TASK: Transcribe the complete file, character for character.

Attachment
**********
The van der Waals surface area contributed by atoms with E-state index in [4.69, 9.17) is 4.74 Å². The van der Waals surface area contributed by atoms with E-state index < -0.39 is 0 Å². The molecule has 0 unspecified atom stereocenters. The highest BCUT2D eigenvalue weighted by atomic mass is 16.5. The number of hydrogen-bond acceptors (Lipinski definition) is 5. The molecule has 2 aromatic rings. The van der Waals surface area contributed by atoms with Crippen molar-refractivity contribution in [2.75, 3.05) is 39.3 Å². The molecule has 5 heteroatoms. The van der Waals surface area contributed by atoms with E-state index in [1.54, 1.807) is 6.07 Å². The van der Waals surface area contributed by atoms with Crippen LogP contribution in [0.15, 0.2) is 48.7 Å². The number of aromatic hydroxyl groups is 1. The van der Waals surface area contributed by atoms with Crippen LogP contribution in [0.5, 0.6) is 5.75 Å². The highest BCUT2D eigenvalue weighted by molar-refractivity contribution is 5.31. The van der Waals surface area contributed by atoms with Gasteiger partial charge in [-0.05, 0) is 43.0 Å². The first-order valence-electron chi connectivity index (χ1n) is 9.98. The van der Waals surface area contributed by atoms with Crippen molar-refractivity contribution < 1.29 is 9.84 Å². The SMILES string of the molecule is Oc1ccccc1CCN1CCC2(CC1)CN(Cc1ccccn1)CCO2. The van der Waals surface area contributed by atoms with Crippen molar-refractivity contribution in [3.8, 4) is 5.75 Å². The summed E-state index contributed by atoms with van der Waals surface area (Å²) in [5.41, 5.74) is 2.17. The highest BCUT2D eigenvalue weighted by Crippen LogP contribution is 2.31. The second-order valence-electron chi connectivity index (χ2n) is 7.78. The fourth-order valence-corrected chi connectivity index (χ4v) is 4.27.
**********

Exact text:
The van der Waals surface area contributed by atoms with E-state index in [4.69, 9.17) is 4.74 Å². The van der Waals surface area contributed by atoms with E-state index < -0.39 is 0 Å². The molecule has 0 unspecified atom stereocenters. The highest BCUT2D eigenvalue weighted by atomic mass is 16.5. The number of hydrogen-bond acceptors (Lipinski definition) is 5. The molecule has 2 aromatic rings. The van der Waals surface area contributed by atoms with Crippen molar-refractivity contribution in [2.75, 3.05) is 39.3 Å². The molecule has 5 heteroatoms. The van der Waals surface area contributed by atoms with E-state index in [1.54, 1.807) is 6.07 Å². The van der Waals surface area contributed by atoms with Crippen LogP contribution in [0.15, 0.2) is 48.7 Å². The number of aromatic hydroxyl groups is 1. The van der Waals surface area contributed by atoms with Crippen LogP contribution in [0.5, 0.6) is 5.75 Å². The highest BCUT2D eigenvalue weighted by molar-refractivity contribution is 5.31. The van der Waals surface area contributed by atoms with Gasteiger partial charge in [-0.05, 0) is 43.0 Å². The first-order valence-electron chi connectivity index (χ1n) is 9.98. The van der Waals surface area contributed by atoms with Crippen molar-refractivity contribution < 1.29 is 9.84 Å². The SMILES string of the molecule is Oc1ccccc1CCN1CCC2(CC1)CN(Cc1ccccn1)CCO2. The van der Waals surface area contributed by atoms with Crippen molar-refractivity contribution in [3.8, 4) is 5.75 Å². The summed E-state index contributed by atoms with van der Waals surface area (Å²) in [5.41, 5.74) is 2.17. The highest BCUT2D eigenvalue weighted by Crippen LogP contribution is 2.31. The second-order valence-electron chi connectivity index (χ2n) is 7.78. The fourth-order valence-corrected chi connectivity index (χ4v) is 4.27.